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Justice News

Department of Justice
U.S. Attorney’s Office
Southern District of Ohio

Friday, January 11, 2013

100-month Sentence For Convicted Felon Who Had 9 Firearms, Marijuana

CONTACT: Fred Alverson
Public Affairs Officer

COLUMBUS – David P. Crail, 35, of Dublin, Ohio was sentenced to 100 months in prison for being a convicted felon in possession of firearms, growing marijuana at a house in Dublin, Ohio and making a false statement in an application for a U.S. passport.

Carter M. Stewart, United States Attorney for the Southern District of Ohio, Edward J. Hanko, Special Agent in Charge, Federal Bureau of Investigation (FBI), Columbus Police Chief Kimberly Jacobs and Franklin County Sheriff Zach Scott announced the sentence handed down today by U.S. District Judge Algenon L. Marbley.

According to court documents, members of the FBI Columbus Metropolitan Violent Crimes Task Force tracked Crail to 3256 Rothschild Court in Dublin on April 27, 2010 after they received information from the FBI in Michigan that Crail was wanted there. Crail was living in Dublin at the time under the name of Raymond Howard Lyons. Crail had applied for a passport using fraudulent documents with that name.

When task force officers searched the house, they found an indoor marijuana growing operation and seized 130 marijuana plants. Investigators also found three handguns, five rifles and a shotgun located in Crail’s bedroom. Task force officers arrested Crail.

Crail pleaded guilty on October 19, 2012 to one count of manufacturing marijuana, one count of illegally transporting firearms, and one count of making a false application on a passport. He was sentenced to 100 months on each count with the sentences to run concurrently. He has been in custody since his arrest.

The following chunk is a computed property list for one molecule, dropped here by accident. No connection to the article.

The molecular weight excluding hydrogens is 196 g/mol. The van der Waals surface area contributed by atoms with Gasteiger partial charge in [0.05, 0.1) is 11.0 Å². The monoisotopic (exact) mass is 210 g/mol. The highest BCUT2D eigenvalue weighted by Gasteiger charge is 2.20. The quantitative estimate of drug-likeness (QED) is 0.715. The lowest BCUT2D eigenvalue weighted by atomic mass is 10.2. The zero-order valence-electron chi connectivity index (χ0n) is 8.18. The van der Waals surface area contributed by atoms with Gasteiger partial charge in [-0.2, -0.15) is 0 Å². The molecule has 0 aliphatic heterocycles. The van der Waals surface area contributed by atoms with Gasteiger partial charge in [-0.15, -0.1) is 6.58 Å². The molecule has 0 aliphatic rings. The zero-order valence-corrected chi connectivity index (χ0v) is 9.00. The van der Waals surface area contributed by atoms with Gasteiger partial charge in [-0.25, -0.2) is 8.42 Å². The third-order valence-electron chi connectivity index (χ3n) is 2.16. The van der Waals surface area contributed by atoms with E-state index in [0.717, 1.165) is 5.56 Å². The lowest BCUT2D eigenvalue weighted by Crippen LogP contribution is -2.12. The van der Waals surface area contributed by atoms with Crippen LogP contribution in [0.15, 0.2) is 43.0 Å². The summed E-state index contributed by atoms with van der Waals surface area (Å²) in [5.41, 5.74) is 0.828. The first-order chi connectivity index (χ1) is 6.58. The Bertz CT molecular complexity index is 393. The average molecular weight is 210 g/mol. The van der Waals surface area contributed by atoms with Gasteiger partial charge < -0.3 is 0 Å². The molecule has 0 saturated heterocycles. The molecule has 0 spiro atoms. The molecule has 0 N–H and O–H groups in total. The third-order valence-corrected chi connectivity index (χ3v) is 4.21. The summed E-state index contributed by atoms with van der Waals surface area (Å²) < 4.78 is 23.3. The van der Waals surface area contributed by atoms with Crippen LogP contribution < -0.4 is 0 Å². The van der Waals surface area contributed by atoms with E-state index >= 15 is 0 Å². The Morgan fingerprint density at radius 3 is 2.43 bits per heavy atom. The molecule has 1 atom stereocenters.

Crail was convicted in February 2000 on state charges of assault with a weapon in Michigan. Federal law prohibits convicted felons from owning or possessing firearms or ammunition.

“The defendant committed three separate offenses while on the run from felony charges in Michigan,” Assistant U.S. Attorney David Bosley wrote in a memorandum filed with the court prior to sentencing. “He also used this name to buy firearms and apply for a United States Passport. The defendant acquired the numerous firearms in his residence after being convicted of a felony and some of them while on the run for new felony charges.”

Stewart commended the cooperative investigation by members of the task force and Assistant U.S. Attorney Bosley, who prosecuted the case on behalf of the U.S. government.

Updated July 23, 2015